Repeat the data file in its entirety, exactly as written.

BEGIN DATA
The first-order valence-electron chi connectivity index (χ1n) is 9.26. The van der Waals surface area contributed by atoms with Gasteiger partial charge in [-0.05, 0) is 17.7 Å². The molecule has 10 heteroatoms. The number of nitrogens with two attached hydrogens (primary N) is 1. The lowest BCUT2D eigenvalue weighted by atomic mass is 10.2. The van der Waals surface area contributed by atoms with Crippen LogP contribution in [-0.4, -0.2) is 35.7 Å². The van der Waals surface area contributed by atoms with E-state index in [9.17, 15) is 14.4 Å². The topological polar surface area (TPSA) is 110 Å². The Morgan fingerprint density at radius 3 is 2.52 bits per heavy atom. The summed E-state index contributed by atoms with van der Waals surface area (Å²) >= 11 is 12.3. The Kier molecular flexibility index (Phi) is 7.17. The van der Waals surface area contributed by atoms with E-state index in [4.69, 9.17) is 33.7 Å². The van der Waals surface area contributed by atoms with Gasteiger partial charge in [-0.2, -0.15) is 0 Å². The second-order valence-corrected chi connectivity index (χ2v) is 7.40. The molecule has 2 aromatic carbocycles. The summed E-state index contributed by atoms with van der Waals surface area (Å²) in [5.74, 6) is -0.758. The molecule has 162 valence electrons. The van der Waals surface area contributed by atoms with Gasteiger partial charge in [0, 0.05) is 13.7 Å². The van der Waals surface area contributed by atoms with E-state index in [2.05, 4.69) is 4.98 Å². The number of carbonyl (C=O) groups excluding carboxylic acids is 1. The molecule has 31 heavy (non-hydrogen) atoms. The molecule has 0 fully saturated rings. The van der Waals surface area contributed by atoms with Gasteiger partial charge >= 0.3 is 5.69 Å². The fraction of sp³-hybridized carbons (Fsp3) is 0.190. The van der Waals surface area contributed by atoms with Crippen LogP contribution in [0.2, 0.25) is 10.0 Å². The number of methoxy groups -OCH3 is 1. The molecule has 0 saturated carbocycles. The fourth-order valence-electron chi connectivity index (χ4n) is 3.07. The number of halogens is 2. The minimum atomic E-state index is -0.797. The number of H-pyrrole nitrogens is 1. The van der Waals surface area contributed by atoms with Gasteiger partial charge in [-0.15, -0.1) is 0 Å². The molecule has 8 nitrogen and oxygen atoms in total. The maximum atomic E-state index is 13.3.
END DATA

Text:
The first-order valence-electron chi connectivity index (χ1n) is 9.26. The van der Waals surface area contributed by atoms with Gasteiger partial charge in [-0.05, 0) is 17.7 Å². The molecule has 10 heteroatoms. The number of nitrogens with two attached hydrogens (primary N) is 1. The lowest BCUT2D eigenvalue weighted by atomic mass is 10.2. The van der Waals surface area contributed by atoms with Crippen LogP contribution in [-0.4, -0.2) is 35.7 Å². The van der Waals surface area contributed by atoms with E-state index in [9.17, 15) is 14.4 Å². The topological polar surface area (TPSA) is 110 Å². The Morgan fingerprint density at radius 3 is 2.52 bits per heavy atom. The summed E-state index contributed by atoms with van der Waals surface area (Å²) >= 11 is 12.3. The Kier molecular flexibility index (Phi) is 7.17. The van der Waals surface area contributed by atoms with E-state index in [4.69, 9.17) is 33.7 Å². The van der Waals surface area contributed by atoms with Gasteiger partial charge in [-0.2, -0.15) is 0 Å². The second-order valence-corrected chi connectivity index (χ2v) is 7.40. The molecule has 2 aromatic carbocycles. The summed E-state index contributed by atoms with van der Waals surface area (Å²) in [5.74, 6) is -0.758. The molecule has 162 valence electrons. The van der Waals surface area contributed by atoms with Gasteiger partial charge in [0, 0.05) is 13.7 Å². The van der Waals surface area contributed by atoms with E-state index in [2.05, 4.69) is 4.98 Å². The number of carbonyl (C=O) groups excluding carboxylic acids is 1. The molecule has 31 heavy (non-hydrogen) atoms. The molecule has 0 fully saturated rings. The van der Waals surface area contributed by atoms with Gasteiger partial charge >= 0.3 is 5.69 Å². The fraction of sp³-hybridized carbons (Fsp3) is 0.190. The van der Waals surface area contributed by atoms with Crippen LogP contribution in [0.2, 0.25) is 10.0 Å². The number of methoxy groups -OCH3 is 1. The molecule has 0 saturated carbocycles. The fourth-order valence-electron chi connectivity index (χ4n) is 3.07. The number of halogens is 2. The minimum atomic E-state index is -0.797. The number of H-pyrrole nitrogens is 1. The van der Waals surface area contributed by atoms with Gasteiger partial charge in [-0.15, -0.1) is 0 Å². The molecule has 8 nitrogen and oxygen atoms in total. The maximum atomic E-state index is 13.3.